(2) Each such insurer shall appoint the commissioner as its attorney to receive service of legal process issued against it in Georgia upon any cause of action arising from its transactions of business in this State. Such appointment shall be irrevocable, shall bind any successor and shall remain in effect as long as there is in force in Georgia any contract made by the insurer or obligations arising therefrom. . . . (Emphasis supplied.)

3) Ga.Code Ann. § 56-1204, which provides:

Service of process on commissioner

(1) In addition to other methods of service provided by law, a foreign or alien insurer may be served with legal process by service of duplicate copies thereof on the agent for service designated under the preceding section or upon the commissioner. At the time of service the plaintiff shall pay the commissioner $2, taxable as cost in the action. Upon receiving such service the commissioner shall promptly forward a copy thereof by registered mail to the person last so designated by the insurer to receive the same.

(2) Process served upon the commissioner and copy thereof forwarded as in this section provided, shall constitute service thereof upon the insurer so long as it shall have any obligations or liabilities outstanding, although such company may have withdrawn, have been excluded from, or have ceased to do business in this State. (Emphasis supplied.)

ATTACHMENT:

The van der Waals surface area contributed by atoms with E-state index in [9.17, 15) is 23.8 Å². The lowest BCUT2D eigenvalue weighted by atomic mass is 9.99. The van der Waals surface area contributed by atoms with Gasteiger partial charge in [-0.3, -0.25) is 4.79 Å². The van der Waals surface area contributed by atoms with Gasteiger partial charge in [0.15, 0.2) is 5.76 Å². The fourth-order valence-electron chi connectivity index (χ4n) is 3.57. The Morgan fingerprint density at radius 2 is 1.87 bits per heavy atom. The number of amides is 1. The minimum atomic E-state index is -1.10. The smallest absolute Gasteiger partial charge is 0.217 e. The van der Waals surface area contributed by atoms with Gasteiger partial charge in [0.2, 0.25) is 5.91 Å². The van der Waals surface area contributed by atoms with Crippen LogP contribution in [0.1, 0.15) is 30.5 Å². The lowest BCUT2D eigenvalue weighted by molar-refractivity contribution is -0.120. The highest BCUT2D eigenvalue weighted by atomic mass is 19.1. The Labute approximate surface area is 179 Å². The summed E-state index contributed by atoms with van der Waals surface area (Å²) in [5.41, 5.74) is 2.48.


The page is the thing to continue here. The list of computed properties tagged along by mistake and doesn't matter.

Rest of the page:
The appellant suggests that the mere presence of insurance agents in Georgia who deal with Lloyd's and Lloyd's acceptance of risks in the state render Lloyd's amenable to service through § 1203. Even were we not thoroughly convinced that the scope of § 1203 does not reach the present situation, it is highly questionable whether its application, in light of the paucity of contacts between Lloyd's and appellant in this case, would be constitutional. Cf. McGee v. International Life Insurance Co., 355 U.S. 220, 78 S.Ct. 199, 2 L.Ed.2d 223 (1957) (stressing that the mailing of premiums from and the policy delivery to the forum state were, in the absence of more direct contacts, essential to the constitutionality of the long-arm statute at issue). More recently, in Shaffer v. Heitner, 433 U.S. 186, 97 S.Ct. 2569, 53 L.Ed.2d 683 (1977), the Supreme Court suggested that the liberal construction placed on the words "traditional notions of fair play" in a due process context may be evolving into a more conservative one, requiring, perhaps, even more contacts than those present in McGee